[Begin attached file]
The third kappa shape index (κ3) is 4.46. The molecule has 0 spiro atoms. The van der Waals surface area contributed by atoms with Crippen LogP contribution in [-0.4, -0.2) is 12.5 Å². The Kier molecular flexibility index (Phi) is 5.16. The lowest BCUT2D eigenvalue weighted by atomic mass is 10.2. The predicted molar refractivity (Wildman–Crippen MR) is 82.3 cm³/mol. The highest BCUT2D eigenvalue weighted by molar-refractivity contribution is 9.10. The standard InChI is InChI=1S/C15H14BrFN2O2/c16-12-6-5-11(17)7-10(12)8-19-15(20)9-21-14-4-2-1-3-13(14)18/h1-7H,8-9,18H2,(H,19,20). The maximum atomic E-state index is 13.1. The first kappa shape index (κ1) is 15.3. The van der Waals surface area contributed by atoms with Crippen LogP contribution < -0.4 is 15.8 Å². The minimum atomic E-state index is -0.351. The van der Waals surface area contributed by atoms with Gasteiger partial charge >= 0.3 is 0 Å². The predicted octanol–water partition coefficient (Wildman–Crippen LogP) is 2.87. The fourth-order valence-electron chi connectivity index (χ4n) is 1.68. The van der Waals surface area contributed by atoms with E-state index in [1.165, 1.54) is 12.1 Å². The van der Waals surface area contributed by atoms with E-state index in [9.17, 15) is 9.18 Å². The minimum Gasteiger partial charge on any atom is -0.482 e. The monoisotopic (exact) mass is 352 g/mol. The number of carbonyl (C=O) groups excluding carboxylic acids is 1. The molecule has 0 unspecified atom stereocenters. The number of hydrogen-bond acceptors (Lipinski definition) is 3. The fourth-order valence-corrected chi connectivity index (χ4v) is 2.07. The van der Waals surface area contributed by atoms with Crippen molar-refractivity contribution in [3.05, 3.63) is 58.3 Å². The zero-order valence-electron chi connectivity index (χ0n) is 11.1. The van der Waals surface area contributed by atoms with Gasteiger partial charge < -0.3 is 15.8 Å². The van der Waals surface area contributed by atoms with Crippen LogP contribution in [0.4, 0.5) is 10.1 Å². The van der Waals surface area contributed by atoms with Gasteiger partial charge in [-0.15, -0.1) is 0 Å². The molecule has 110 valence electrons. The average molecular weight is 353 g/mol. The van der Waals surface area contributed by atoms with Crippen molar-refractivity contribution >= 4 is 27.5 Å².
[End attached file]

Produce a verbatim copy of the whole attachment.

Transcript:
The third kappa shape index (κ3) is 4.46. The molecule has 0 spiro atoms. The van der Waals surface area contributed by atoms with Crippen LogP contribution in [-0.4, -0.2) is 12.5 Å². The Kier molecular flexibility index (Phi) is 5.16. The lowest BCUT2D eigenvalue weighted by atomic mass is 10.2. The predicted molar refractivity (Wildman–Crippen MR) is 82.3 cm³/mol. The highest BCUT2D eigenvalue weighted by molar-refractivity contribution is 9.10. The standard InChI is InChI=1S/C15H14BrFN2O2/c16-12-6-5-11(17)7-10(12)8-19-15(20)9-21-14-4-2-1-3-13(14)18/h1-7H,8-9,18H2,(H,19,20). The maximum atomic E-state index is 13.1. The first kappa shape index (κ1) is 15.3. The van der Waals surface area contributed by atoms with Crippen LogP contribution < -0.4 is 15.8 Å². The minimum atomic E-state index is -0.351. The van der Waals surface area contributed by atoms with Gasteiger partial charge >= 0.3 is 0 Å². The predicted octanol–water partition coefficient (Wildman–Crippen LogP) is 2.87. The fourth-order valence-electron chi connectivity index (χ4n) is 1.68. The van der Waals surface area contributed by atoms with E-state index in [1.165, 1.54) is 12.1 Å². The van der Waals surface area contributed by atoms with E-state index in [9.17, 15) is 9.18 Å². The minimum Gasteiger partial charge on any atom is -0.482 e. The monoisotopic (exact) mass is 352 g/mol. The number of carbonyl (C=O) groups excluding carboxylic acids is 1. The molecule has 0 unspecified atom stereocenters. The number of hydrogen-bond acceptors (Lipinski definition) is 3. The fourth-order valence-corrected chi connectivity index (χ4v) is 2.07. The van der Waals surface area contributed by atoms with Crippen molar-refractivity contribution in [3.05, 3.63) is 58.3 Å². The zero-order valence-electron chi connectivity index (χ0n) is 11.1. The van der Waals surface area contributed by atoms with Gasteiger partial charge < -0.3 is 15.8 Å². The van der Waals surface area contributed by atoms with Crippen LogP contribution in [0.4, 0.5) is 10.1 Å². The van der Waals surface area contributed by atoms with Gasteiger partial charge in [-0.15, -0.1) is 0 Å². The molecule has 110 valence electrons. The average molecular weight is 353 g/mol. The van der Waals surface area contributed by atoms with Crippen molar-refractivity contribution >= 4 is 27.5 Å².